How do I get ready for LAGB?

Your healthcare team will need to make sure that LAGB is a good choice for you. Weight-loss surgery isn’t advised for people who abuse medicines or alcohol, or who are not able to commit to a lifelong change in diet and exercise habits.

Before having surgery, you’ll need to enroll in a bariatric surgery education program. It will help you prepare for surgery and life after surgery. You’ll have nutritional counseling. And you may have a psychological evaluation. You’ll also need physical exams and tests, such as a chest X-ray, blood tests, and an electrocardiogram. You may have imaging studies of your stomach, including an upper endoscopy. 

If you smoke, you will need to stop several months before surgery. Your surgeon may ask you to lose some weight before surgery. This will help make your liver smaller and make surgery safer. You’ll need to stop taking aspirin, ibuprofen, and other blood-thinning medicines in the days before your surgery. Ask when they should be stopped and which medicines to continue. You shouldn’t eat or drink anything after midnight before surgery.

Before the surgery, you will be asked to sign a consent form that gives your permission to do the procedure. Read the form carefully and ask questions if anything is unclear.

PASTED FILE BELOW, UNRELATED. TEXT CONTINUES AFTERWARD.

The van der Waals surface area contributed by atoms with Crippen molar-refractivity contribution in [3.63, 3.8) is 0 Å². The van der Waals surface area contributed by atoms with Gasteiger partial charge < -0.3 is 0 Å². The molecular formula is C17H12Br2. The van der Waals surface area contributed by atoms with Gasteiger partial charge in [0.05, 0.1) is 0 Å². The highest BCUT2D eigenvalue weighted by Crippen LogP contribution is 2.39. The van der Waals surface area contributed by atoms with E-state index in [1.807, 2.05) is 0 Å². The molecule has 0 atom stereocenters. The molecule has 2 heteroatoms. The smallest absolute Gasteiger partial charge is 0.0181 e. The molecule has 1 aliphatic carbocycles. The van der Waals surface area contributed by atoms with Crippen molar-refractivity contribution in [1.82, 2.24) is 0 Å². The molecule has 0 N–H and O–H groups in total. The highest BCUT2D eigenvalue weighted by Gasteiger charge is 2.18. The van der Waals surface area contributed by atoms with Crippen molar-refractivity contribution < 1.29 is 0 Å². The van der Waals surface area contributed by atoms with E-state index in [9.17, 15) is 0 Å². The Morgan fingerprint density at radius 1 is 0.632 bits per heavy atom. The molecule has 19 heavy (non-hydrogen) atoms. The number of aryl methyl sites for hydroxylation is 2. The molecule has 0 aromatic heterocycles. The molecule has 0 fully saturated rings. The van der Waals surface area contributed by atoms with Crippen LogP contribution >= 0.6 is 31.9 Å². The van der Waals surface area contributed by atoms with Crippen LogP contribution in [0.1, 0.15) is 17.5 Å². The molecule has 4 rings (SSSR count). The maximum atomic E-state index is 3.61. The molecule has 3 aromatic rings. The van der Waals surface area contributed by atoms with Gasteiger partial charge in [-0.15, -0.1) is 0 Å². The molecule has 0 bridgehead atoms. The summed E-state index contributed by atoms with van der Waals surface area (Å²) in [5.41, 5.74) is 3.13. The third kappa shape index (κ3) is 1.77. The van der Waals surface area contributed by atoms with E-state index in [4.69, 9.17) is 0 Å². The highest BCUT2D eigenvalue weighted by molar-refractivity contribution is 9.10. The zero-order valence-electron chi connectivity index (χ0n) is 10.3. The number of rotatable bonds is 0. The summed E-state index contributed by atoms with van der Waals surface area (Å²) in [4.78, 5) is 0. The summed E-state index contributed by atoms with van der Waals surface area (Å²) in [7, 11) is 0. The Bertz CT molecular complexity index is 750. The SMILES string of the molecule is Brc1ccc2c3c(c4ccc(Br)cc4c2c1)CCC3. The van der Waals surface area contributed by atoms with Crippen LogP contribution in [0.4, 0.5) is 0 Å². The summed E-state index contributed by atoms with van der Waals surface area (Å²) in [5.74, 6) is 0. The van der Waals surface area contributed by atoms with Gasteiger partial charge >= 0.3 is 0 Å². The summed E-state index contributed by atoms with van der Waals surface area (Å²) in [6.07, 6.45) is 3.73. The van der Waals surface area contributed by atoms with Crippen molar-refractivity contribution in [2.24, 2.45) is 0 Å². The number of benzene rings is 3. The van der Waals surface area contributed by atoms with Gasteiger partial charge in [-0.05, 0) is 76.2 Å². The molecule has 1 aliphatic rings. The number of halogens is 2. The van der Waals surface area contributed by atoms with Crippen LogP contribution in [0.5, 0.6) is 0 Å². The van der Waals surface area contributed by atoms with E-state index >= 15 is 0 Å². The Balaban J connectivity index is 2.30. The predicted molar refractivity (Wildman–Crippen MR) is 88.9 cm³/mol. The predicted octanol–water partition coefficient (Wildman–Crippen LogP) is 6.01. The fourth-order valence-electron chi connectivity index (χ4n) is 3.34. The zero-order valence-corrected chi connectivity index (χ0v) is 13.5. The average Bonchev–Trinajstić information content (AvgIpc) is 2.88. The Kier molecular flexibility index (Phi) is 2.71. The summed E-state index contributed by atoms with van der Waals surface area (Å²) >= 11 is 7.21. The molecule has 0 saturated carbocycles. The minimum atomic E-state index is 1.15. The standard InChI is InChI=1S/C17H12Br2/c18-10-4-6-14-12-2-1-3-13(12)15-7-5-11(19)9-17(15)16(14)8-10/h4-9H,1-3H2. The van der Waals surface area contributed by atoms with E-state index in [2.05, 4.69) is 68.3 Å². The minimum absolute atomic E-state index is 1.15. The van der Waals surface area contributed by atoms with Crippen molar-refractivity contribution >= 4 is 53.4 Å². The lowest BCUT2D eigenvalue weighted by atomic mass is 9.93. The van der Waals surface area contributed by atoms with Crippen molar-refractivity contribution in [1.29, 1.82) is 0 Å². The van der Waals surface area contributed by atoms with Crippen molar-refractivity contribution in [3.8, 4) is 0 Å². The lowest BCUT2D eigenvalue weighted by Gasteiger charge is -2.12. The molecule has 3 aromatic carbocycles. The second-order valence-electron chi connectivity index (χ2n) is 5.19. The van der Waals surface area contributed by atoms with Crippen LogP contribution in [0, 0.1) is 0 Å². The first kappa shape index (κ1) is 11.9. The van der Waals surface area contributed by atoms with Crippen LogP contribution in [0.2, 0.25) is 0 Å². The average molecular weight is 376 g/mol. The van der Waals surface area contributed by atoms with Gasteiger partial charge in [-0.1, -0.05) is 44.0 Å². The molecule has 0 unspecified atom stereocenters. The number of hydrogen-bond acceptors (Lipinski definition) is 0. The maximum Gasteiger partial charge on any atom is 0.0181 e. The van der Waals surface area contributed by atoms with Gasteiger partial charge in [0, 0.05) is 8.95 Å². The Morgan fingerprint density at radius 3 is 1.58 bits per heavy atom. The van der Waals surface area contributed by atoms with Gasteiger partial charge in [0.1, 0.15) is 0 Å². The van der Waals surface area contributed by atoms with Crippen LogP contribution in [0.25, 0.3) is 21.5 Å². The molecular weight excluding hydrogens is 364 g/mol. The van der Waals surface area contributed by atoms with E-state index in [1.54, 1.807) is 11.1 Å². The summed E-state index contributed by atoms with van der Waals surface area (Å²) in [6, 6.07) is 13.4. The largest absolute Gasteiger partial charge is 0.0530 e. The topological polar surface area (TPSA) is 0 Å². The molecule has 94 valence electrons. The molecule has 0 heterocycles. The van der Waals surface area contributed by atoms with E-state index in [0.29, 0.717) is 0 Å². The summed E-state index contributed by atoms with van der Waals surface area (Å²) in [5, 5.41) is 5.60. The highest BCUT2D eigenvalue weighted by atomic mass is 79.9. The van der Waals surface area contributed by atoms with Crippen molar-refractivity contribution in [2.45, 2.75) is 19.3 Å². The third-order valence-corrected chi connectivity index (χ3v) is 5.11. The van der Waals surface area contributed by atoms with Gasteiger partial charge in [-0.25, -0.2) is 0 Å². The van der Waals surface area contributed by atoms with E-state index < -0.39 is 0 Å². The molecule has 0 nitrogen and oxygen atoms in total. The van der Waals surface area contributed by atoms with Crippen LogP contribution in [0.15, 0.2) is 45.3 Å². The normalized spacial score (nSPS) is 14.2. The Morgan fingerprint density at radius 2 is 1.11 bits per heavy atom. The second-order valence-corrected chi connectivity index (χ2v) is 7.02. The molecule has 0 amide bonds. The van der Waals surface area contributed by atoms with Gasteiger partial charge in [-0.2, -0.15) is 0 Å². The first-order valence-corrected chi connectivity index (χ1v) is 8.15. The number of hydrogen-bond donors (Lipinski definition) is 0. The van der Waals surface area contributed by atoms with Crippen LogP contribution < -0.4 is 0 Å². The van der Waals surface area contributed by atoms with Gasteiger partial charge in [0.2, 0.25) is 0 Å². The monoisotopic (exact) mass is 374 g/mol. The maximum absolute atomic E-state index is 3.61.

What happens during LAGB?

  • LAGB surgery usually takes about 60 minutes.

  • You will have general anesthesia for your surgery. This will cause you to be deeply sedated through the surgery and not feel pain.

  • Your surgeon will use laparoscopy. They will make several small cuts (incisions) in your upper abdomen. They will then insert a laparoscope and put small surgery tools into these incisions.

  • The surgeon will put an adjustable gastric band around your upper stomach and then tighten it to make a small stomach pouch.

  • The surgeon will put a small port under the skin of your abdomen. A tube is connected between the port and the band.

  • If you have a hiatal hernia, your surgeon may repair that at the same time as your LAGB surgery. 

What happens after LAGB?

You’ll likely go home the day after surgery. You will be on a liquid diet for the first week or two. Your surgery team will give you a schedule of types of meals over the next weeks. You’ll go from liquids, to pureed foods, then soft foods, and then to regular food. Each meal needs to be very small. You should make sure to eat slowly and chew each bite well. Don’t move too quickly to regular food. This can cause pain and vomiting. Work with your medical team to figure out what’s best for you to eat. After your stomach heals, you will need to change your eating habits. You’ll need to eat small meals for your small stomach.